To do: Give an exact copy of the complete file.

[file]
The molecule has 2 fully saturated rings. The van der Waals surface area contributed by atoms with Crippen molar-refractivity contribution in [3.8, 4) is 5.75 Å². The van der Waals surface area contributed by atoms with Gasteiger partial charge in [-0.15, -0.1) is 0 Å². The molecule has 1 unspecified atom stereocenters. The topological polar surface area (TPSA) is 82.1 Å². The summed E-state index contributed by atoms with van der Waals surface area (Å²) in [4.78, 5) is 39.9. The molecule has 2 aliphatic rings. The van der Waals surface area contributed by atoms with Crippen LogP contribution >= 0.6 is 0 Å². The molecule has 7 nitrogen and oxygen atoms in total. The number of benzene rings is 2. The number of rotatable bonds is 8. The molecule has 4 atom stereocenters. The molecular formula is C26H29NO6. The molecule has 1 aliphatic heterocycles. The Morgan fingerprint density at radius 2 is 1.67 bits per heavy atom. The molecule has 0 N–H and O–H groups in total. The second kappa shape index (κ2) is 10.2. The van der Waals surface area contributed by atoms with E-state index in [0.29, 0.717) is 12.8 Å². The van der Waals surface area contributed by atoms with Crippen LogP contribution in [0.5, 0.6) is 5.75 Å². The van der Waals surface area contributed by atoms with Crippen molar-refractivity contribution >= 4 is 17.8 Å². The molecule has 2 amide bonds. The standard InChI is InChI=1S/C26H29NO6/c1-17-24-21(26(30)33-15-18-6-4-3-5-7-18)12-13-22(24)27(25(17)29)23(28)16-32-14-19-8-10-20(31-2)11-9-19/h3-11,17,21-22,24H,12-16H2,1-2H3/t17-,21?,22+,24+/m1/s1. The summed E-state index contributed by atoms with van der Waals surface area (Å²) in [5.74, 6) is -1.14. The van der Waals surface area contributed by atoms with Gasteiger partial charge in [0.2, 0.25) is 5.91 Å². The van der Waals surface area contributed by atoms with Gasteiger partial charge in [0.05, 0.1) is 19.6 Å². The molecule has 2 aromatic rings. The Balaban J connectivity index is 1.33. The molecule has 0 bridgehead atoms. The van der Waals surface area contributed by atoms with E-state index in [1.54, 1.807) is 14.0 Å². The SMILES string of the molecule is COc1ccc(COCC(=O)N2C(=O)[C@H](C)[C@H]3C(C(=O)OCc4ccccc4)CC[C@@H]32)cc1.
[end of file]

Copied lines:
The molecule has 2 fully saturated rings. The van der Waals surface area contributed by atoms with Crippen molar-refractivity contribution in [3.8, 4) is 5.75 Å². The van der Waals surface area contributed by atoms with Gasteiger partial charge in [-0.15, -0.1) is 0 Å². The molecule has 1 unspecified atom stereocenters. The topological polar surface area (TPSA) is 82.1 Å². The summed E-state index contributed by atoms with van der Waals surface area (Å²) in [4.78, 5) is 39.9. The molecule has 2 aliphatic rings. The van der Waals surface area contributed by atoms with Crippen LogP contribution >= 0.6 is 0 Å². The molecule has 7 nitrogen and oxygen atoms in total. The number of benzene rings is 2. The number of rotatable bonds is 8. The molecule has 4 atom stereocenters. The molecular formula is C26H29NO6. The molecule has 1 aliphatic heterocycles. The Morgan fingerprint density at radius 2 is 1.67 bits per heavy atom. The molecule has 0 N–H and O–H groups in total. The second kappa shape index (κ2) is 10.2. The van der Waals surface area contributed by atoms with E-state index in [0.29, 0.717) is 12.8 Å². The van der Waals surface area contributed by atoms with Crippen LogP contribution in [0.5, 0.6) is 5.75 Å². The van der Waals surface area contributed by atoms with Crippen molar-refractivity contribution >= 4 is 17.8 Å². The molecule has 2 amide bonds. The standard InChI is InChI=1S/C26H29NO6/c1-17-24-21(26(30)33-15-18-6-4-3-5-7-18)12-13-22(24)27(25(17)29)23(28)16-32-14-19-8-10-20(31-2)11-9-19/h3-11,17,21-22,24H,12-16H2,1-2H3/t17-,21?,22+,24+/m1/s1. The summed E-state index contributed by atoms with van der Waals surface area (Å²) in [5.74, 6) is -1.14. The van der Waals surface area contributed by atoms with Gasteiger partial charge in [0.2, 0.25) is 5.91 Å². The van der Waals surface area contributed by atoms with Gasteiger partial charge in [0.05, 0.1) is 19.6 Å². The molecule has 2 aromatic rings. The Balaban J connectivity index is 1.33. The molecule has 0 bridgehead atoms. The van der Waals surface area contributed by atoms with E-state index in [1.54, 1.807) is 14.0 Å². The SMILES string of the molecule is COc1ccc(COCC(=O)N2C(=O)[C@H](C)[C@H]3C(C(=O)OCc4ccccc4)CC[C@@H]32)cc1.